Aurangabad: A Confluence Of Maharashtrian And Nawabi Influences
Image Credit: Freepik

Aurangabad is often hailed as the gateway to the magnificent heritage of Maharashtra, is renowned not only for its historical monuments but also for its rich and diverse culinary traditions. The city’s unique culinary landscape is a reflection of its historical past, where the influences of Maharashtrian and Mughal cuisines have seamlessly merged.

Video Credit: Rutba Khan Kitchen

Aurangabad was named after the Mughal Emperor Aurangzeb. Its history dates back to the 17th century. As a prominent Mughal bastian, the city witnessed a significant influx of Persian, Turkish, and Central Asian influences, especially in its culinary traditions. The Mughal rulers and their nobility brought with them rich, aromatic, and intricate cooking techniques that profoundly impacted the local cuisine. Additionally, the geographical proximity of Aurangabad to the Deccan Plateau infused local Maharashtrian flavours into the mix, resulting in a harmonious blend of Nawabi opulence and Maharashtrian simplicity.

The Nawabi influence in Aurangabad’s cuisine is evident in its use of rich spices, elaborate cooking techniques, and the prominence of meat-based dishes. The Mughals were known for their love of food and their kitchens were often a laboratory for culinary experimentation, leading to the creation of several iconic dishes. A section of Aurangabad’s food is bound to remind one of the fare in cities such as Lucknow.

The Regal Touch

Some of the dishes popular in the city with influence from both cultures include the following - 

Biryani and Pulao 

Biryani, the crown jewel of Mughal cuisine, has a special place in Aurangabad’s culinary repertoire. Aurangabadi Biryani is distinct from its counterparts in Hyderabad and Lucknow, characterised by its unique blend of spices and the use of locally grown ingredients. The rice is often cooked with saffron, giving it a golden hue, and is layered with marinated meat, caramelised onions, and fragrant spices.

Recommendation: Hotel Tuba, Champa Chowk.

Type: Non-vegetarian

Price: Rs 200-250

Photo Credit: Wikimedia Commons

Naan Qalia or Naan Khaliya 

Naan Qalia is a quintessential Aurangabadi dish which is also probably the most widely discussed and written about dish for the region. The dish consists of two components: naan, a type of flatbread, and qalia, a spicy mutton curry. The qalia is cooked with a myriad of spices, including cumin, coriander, turmeric, and red chilli, creating a rich and flavourful curry that pairs perfectly with the soft, leavened naan. In fact many restaurants claim that the Khaliya is made the same way the Mughals made, even today.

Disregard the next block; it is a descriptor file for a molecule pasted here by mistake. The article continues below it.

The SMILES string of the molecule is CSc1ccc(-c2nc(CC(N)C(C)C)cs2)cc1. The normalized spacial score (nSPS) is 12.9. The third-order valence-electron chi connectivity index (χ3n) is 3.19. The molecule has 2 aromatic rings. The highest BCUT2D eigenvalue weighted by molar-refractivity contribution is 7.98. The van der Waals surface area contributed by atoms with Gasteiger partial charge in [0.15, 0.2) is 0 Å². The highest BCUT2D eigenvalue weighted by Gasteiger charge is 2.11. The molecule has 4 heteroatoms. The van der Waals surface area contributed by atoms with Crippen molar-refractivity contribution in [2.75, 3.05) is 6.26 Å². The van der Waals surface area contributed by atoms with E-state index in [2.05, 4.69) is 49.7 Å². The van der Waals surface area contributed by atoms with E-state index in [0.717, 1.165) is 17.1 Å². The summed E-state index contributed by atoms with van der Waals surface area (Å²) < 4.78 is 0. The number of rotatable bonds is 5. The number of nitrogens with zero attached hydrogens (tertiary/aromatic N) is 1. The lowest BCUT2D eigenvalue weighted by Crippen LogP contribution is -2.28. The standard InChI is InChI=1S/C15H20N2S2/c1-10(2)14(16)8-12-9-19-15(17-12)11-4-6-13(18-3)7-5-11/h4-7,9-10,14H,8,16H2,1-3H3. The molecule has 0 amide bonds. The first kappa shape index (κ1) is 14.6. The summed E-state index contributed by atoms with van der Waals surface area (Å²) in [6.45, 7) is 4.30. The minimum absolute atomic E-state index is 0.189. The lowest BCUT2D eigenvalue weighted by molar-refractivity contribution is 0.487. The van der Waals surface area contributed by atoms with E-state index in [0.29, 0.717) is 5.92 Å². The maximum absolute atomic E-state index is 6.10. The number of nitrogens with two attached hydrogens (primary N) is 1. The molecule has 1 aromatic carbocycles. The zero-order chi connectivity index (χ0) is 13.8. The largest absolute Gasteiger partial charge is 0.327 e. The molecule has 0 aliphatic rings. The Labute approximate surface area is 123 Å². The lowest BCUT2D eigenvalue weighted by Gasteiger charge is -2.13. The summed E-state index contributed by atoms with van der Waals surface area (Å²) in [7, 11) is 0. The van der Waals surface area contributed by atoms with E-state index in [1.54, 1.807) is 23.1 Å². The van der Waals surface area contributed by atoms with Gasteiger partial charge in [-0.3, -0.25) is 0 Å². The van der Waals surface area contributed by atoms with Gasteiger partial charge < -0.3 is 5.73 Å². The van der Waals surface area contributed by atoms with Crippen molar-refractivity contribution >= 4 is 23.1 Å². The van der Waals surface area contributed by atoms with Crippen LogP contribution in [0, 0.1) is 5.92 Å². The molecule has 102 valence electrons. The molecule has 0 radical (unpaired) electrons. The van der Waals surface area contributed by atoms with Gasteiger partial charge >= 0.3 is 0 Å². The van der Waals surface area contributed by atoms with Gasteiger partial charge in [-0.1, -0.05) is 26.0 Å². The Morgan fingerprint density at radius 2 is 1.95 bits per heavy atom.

Recommendation: Bismillah Naan Qaliya House, Naralibag

Type: Non-vegetarian

Price: Rs 180-250

Photo Credit: Freepik

Kebabs and Grills 

Kebabs, an integral part of Mughal cuisine, are also popular in Aurangabad. The city’s version includes a variety of grilled meats, often marinated in yoghurt and spices, and cooked over charcoal to impart a smoky flavour. Seekh kebabs, made with minced meat, and shami kebabs, made with a blend of meat and lentils, are particularly popular. If one looks hard enough one may also find a version of Lucknow’s Tunday Kebab.

The Paaya and Haleem also make an appearance on most menus. The city also has what is known as the Aurangabadi Kantakki, their own version of Kentucky Fried Chicken.

Recommendation: Tawakkal Kabab Centre, Juna Bazaar

Type: Non-vegetarian

Price: Rs 300

Sheer Khurma

Sheer Khurma is a traditional Mughal dessert made with vermicelli, milk, dates, and nuts. In Aurangabad, this dessert often incorporates local ingredients like jaggery and saffron, adding a regional twist to this festive treat.

Maharashtrian Influence

While the Nawabi influence brought richness and complexity to Aurangabad’s cuisine, the Maharashtrian influence added simplicity, balance, and a connection to local produce. The use of lentils, vegetables, and milder spices characterises the Maharashtrian culinary contributions to Aurangabad.

Photo Credit: Wikimedia Commons

Bhakri and Thalipeeth

Bhakri, a type of flatbread made from millet or sorghum flour, is a staple in Maharashtrian cuisine. In Aurangabad, bhakri is often served with spicy chutneys, lentil dishes, or vegetable curries. Thalipeeth, another popular Maharashtrian flatbread, is made with a multigrain flour mix and is enjoyed with butter or yoghurt.

Recommendation: Hotel Maratha, CIDCO

Type: Vegetarian

Price: Rs 25-50

Photo Credit: Wikimedia Commons

Pithla Bhakri 

Pithla, a chickpea flour-based curry, is a traditional Maharashtrian dish that has found its way into Aurangabadi cuisine. It is typically served with bhakri and is flavored with green chilies, garlic, and cumin. The simplicity of pithla, combined with the rustic texture of bhakri, makes it a comforting and wholesome meal.

Mutton Rassa 

Mutton Rassa is a spicy and tangy curry that combines the richness of Mughal spices with the tanginess of Maharashtrian kokum (a type of fruit used for souring). This dish is typically enjoyed with steamed rice or bhakri, highlighting the regional adaptation of Nawabi flavours.

Recommendation: New Maratha Restaurant, Nirala Bazaar

Type: Non Vegetarian

Price Rs 300-600

Look out for shops serving delicious Sabudana Vade, Sabudana Khichdi, comforting Varan Bhaat and soft puran polis.

Recommendation: Naivedya Thali Restaurant

Type: Vegetarian

Price: Rs 200

From the opulent biryanis and kebabs to the humble pithla bhakri and street food favourites, Aurangabad’s culinary offerings are a testament to the harmonious confluence of different culinary traditions. As the city continues to evolve, its cuisine remains a delicious reminder of its rich and diverse heritage.